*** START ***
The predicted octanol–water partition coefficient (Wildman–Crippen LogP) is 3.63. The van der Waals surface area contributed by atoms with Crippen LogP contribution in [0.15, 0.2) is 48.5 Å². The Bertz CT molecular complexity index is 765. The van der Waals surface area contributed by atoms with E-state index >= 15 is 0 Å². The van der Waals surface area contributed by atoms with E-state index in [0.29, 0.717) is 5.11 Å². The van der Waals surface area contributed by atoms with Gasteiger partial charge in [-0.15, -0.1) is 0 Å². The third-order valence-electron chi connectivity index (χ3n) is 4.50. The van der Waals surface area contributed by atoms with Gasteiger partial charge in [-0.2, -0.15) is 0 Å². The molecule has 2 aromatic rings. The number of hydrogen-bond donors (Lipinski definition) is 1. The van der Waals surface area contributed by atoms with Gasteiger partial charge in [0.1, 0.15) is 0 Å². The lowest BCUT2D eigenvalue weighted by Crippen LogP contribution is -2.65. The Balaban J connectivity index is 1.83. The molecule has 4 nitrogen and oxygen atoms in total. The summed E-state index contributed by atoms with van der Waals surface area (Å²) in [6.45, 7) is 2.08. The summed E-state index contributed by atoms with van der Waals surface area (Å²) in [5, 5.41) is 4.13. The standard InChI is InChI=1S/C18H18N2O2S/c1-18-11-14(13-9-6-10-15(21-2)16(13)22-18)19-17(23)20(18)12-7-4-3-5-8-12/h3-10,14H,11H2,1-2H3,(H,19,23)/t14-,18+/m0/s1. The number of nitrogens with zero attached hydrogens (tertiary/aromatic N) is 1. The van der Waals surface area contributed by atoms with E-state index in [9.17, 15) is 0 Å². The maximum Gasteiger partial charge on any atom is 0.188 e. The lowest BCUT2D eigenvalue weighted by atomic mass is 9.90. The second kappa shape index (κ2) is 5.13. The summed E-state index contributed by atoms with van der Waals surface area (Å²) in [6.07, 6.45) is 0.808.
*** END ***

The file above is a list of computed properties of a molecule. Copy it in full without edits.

The predicted octanol–water partition coefficient (Wildman–Crippen LogP) is 3.63. The van der Waals surface area contributed by atoms with Crippen LogP contribution in [0.15, 0.2) is 48.5 Å². The Bertz CT molecular complexity index is 765. The van der Waals surface area contributed by atoms with E-state index >= 15 is 0 Å². The van der Waals surface area contributed by atoms with E-state index in [0.29, 0.717) is 5.11 Å². The van der Waals surface area contributed by atoms with Gasteiger partial charge in [-0.15, -0.1) is 0 Å². The third-order valence-electron chi connectivity index (χ3n) is 4.50. The van der Waals surface area contributed by atoms with Gasteiger partial charge in [-0.2, -0.15) is 0 Å². The molecule has 2 aromatic rings. The number of hydrogen-bond donors (Lipinski definition) is 1. The van der Waals surface area contributed by atoms with Gasteiger partial charge in [0.1, 0.15) is 0 Å². The lowest BCUT2D eigenvalue weighted by Crippen LogP contribution is -2.65. The Balaban J connectivity index is 1.83. The molecule has 4 nitrogen and oxygen atoms in total. The summed E-state index contributed by atoms with van der Waals surface area (Å²) in [6.45, 7) is 2.08. The summed E-state index contributed by atoms with van der Waals surface area (Å²) in [5, 5.41) is 4.13. The standard InChI is InChI=1S/C18H18N2O2S/c1-18-11-14(13-9-6-10-15(21-2)16(13)22-18)19-17(23)20(18)12-7-4-3-5-8-12/h3-10,14H,11H2,1-2H3,(H,19,23)/t14-,18+/m0/s1. The number of nitrogens with zero attached hydrogens (tertiary/aromatic N) is 1. The van der Waals surface area contributed by atoms with E-state index in [9.17, 15) is 0 Å². The maximum Gasteiger partial charge on any atom is 0.188 e. The lowest BCUT2D eigenvalue weighted by atomic mass is 9.90. The second kappa shape index (κ2) is 5.13. The summed E-state index contributed by atoms with van der Waals surface area (Å²) in [6.07, 6.45) is 0.808.